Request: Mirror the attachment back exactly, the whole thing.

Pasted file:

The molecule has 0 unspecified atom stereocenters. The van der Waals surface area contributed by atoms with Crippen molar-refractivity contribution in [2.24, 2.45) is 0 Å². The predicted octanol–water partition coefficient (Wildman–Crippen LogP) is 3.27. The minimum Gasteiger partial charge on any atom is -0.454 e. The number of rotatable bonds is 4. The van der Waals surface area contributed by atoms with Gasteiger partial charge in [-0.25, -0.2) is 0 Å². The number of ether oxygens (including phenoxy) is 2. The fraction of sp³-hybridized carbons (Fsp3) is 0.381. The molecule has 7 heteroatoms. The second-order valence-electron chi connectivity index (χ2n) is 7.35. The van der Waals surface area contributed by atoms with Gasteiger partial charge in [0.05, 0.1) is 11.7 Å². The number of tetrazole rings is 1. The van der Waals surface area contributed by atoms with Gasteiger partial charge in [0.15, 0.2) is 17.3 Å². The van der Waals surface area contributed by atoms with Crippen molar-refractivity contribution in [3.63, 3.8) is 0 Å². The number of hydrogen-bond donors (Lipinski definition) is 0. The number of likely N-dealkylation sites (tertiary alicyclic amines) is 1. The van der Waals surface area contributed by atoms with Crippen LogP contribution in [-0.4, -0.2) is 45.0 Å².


The molecule has 0 unspecified atom stereocenters. The van der Waals surface area contributed by atoms with Crippen molar-refractivity contribution in [2.24, 2.45) is 0 Å². The predicted octanol–water partition coefficient (Wildman–Crippen LogP) is 3.27. The minimum Gasteiger partial charge on any atom is -0.454 e. The number of rotatable bonds is 4. The van der Waals surface area contributed by atoms with Gasteiger partial charge in [-0.25, -0.2) is 0 Å². The number of ether oxygens (including phenoxy) is 2. The fraction of sp³-hybridized carbons (Fsp3) is 0.381. The molecule has 7 heteroatoms. The second-order valence-electron chi connectivity index (χ2n) is 7.35. The van der Waals surface area contributed by atoms with Gasteiger partial charge in [0.05, 0.1) is 11.7 Å². The number of tetrazole rings is 1. The van der Waals surface area contributed by atoms with Gasteiger partial charge in [0.15, 0.2) is 17.3 Å². The van der Waals surface area contributed by atoms with Crippen molar-refractivity contribution in [3.63, 3.8) is 0 Å². The number of hydrogen-bond donors (Lipinski definition) is 0. The number of likely N-dealkylation sites (tertiary alicyclic amines) is 1. The van der Waals surface area contributed by atoms with Crippen LogP contribution in [-0.4, -0.2) is 45.0 Å².